The Ghost Light of Crosswicks
There is a mysterious orb of light that floats above the Quaker Meeting House in Crosswicks, sometimes changing colors and sizes. Some believe it is the spirit of a Quaker who was hanged for treason during the Revolutionary War.
The Atco Ghost
There is a dead-end street in Atco that has been haunted for years. Many say if you follow specific instructions, a small boy will appear, innocently playing in the distance. He is the ghost of Atco.
Berry’s Chapel was once a small African American settlement in the woods during slavery times. The church was built by a pastor named Berry but it was burned down twice. Some say that if you go out there now, you can sometimes see the church still fully intact and burning.
Burlington County Prison
From 1811 to 1965, the prison was a place of misery for inmates. Many were convicted murderers who were held in maximum security. One inmate was Joel Clough, whose ghost still haunts cell five on the third floor. People have heard moans and chains, seen objects move and shadows appear in his cell. Even after the prison became a museum, his spirit did not rest. You can visit this eerie place on Thursdays, Fridays, and Saturdays for a small fee.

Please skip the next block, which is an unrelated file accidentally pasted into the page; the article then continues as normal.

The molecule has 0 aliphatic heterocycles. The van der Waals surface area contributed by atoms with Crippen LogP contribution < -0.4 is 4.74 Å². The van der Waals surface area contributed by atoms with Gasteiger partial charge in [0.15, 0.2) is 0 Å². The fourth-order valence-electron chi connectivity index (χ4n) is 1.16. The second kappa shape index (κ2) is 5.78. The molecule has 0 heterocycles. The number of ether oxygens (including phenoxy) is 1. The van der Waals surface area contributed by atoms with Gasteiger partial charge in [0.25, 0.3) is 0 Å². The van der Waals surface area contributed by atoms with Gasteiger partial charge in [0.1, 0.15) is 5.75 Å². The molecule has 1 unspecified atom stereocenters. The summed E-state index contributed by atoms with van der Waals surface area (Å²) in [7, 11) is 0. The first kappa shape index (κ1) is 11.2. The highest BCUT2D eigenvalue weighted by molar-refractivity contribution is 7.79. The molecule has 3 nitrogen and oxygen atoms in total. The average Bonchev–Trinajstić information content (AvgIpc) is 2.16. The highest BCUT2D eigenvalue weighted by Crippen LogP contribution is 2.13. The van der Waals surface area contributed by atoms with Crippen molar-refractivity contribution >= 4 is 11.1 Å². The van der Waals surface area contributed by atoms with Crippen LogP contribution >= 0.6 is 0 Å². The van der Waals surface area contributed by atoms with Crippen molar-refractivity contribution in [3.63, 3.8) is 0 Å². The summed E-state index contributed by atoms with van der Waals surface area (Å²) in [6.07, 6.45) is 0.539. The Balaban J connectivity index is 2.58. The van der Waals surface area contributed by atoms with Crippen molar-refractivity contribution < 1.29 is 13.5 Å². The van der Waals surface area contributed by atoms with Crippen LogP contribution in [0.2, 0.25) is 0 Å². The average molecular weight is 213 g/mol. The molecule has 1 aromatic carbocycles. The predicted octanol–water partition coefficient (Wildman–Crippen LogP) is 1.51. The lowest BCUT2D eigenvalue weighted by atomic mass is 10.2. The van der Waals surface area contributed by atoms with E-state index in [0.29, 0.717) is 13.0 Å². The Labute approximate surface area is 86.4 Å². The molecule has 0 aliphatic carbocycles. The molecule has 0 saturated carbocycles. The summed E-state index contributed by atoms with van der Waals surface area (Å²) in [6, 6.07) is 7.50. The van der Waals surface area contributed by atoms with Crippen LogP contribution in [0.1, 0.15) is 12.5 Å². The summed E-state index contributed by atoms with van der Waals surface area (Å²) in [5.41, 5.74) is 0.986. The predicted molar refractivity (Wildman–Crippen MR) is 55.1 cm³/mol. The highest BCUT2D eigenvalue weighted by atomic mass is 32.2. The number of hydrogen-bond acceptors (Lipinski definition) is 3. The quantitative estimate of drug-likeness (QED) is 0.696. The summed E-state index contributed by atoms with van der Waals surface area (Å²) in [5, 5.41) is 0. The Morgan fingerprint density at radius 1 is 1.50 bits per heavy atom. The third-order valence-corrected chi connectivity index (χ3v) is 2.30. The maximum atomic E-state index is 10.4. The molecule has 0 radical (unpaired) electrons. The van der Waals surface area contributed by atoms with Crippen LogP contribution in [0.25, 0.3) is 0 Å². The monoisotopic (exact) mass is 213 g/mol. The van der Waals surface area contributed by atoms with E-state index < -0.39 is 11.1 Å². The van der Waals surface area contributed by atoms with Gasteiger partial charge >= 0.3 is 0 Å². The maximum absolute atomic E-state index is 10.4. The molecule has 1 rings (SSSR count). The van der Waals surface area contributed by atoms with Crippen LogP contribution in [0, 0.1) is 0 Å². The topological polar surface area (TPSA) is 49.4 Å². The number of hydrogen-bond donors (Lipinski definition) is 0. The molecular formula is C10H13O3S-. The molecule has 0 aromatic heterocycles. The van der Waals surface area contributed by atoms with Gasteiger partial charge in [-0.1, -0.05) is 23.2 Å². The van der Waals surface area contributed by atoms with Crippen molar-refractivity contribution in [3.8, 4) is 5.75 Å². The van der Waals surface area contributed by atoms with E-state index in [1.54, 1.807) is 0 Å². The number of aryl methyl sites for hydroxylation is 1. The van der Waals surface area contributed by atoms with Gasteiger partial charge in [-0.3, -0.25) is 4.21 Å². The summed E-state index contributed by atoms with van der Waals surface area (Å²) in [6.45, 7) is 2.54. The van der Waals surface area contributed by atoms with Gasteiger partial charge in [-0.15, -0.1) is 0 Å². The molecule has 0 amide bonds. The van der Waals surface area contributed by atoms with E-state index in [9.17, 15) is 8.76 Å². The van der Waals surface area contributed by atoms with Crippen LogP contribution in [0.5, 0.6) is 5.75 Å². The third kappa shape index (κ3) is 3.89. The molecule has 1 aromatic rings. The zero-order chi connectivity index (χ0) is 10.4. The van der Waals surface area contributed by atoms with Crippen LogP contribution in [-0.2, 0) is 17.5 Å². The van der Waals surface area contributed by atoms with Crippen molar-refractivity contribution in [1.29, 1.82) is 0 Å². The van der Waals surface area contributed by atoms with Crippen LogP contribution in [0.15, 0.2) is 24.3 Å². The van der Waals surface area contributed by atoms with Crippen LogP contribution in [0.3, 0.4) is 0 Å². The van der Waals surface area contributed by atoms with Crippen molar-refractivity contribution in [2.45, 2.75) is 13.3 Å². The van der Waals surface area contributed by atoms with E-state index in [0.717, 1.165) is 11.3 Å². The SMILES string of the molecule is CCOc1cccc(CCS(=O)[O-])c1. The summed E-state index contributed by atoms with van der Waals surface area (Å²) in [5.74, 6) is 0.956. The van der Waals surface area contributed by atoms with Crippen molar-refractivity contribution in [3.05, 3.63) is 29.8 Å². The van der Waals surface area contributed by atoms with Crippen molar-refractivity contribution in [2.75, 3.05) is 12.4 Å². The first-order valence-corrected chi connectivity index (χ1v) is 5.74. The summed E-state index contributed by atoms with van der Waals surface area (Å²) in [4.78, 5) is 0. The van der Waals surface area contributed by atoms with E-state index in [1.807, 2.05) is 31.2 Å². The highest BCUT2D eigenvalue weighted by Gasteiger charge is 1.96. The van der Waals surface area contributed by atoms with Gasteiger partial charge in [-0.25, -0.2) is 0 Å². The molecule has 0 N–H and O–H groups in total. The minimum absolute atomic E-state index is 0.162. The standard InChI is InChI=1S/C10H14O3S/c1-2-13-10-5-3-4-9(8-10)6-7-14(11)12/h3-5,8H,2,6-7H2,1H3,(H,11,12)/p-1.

Gabreil Daveis Tavern House
Gabreil Daveis Tavern House was built in 1756 and served as a hospital during the Revolutionary War. Many of the original items are still inside the house, including all of the original furniture and bloodstains in the attic from the wounded soldiers. Some visitors have reported paranormal activity in the house, such as seeing a figure walking upstairs, lights turning on and off, and hearing moans of pain.
Historical Society of Haddonfield
Greenfield Hall, which serves as the headquarters building for the Haddonfield Historical Society, is the third home built on the property which was given by Elizabeth Haddon Estaugh to her first cousin John Gill I in 1728. Since then, many eerie events have occurred in the halls, some visitors have reported seeing and hearing ghostly presences. Tickets are available for the Haunted Haddonfield Walking Tours and the Haunted Mansion!
The Ritz Theatre
This historic theater opened in 1927 and hosted many talented performers who sometimes lived in the theater. Some of them never left, and they still haunt the place with their spooky antics. You might see strange lights in your photos, hear mysterious sounds of tap dancing, or even feel a ghostly touch on your neck, like one stage manager who had her scarf pulled! The Ritz Theatre is still in operation, so the best way to get an up close and personal experience of this haunted site is to go see a performance there.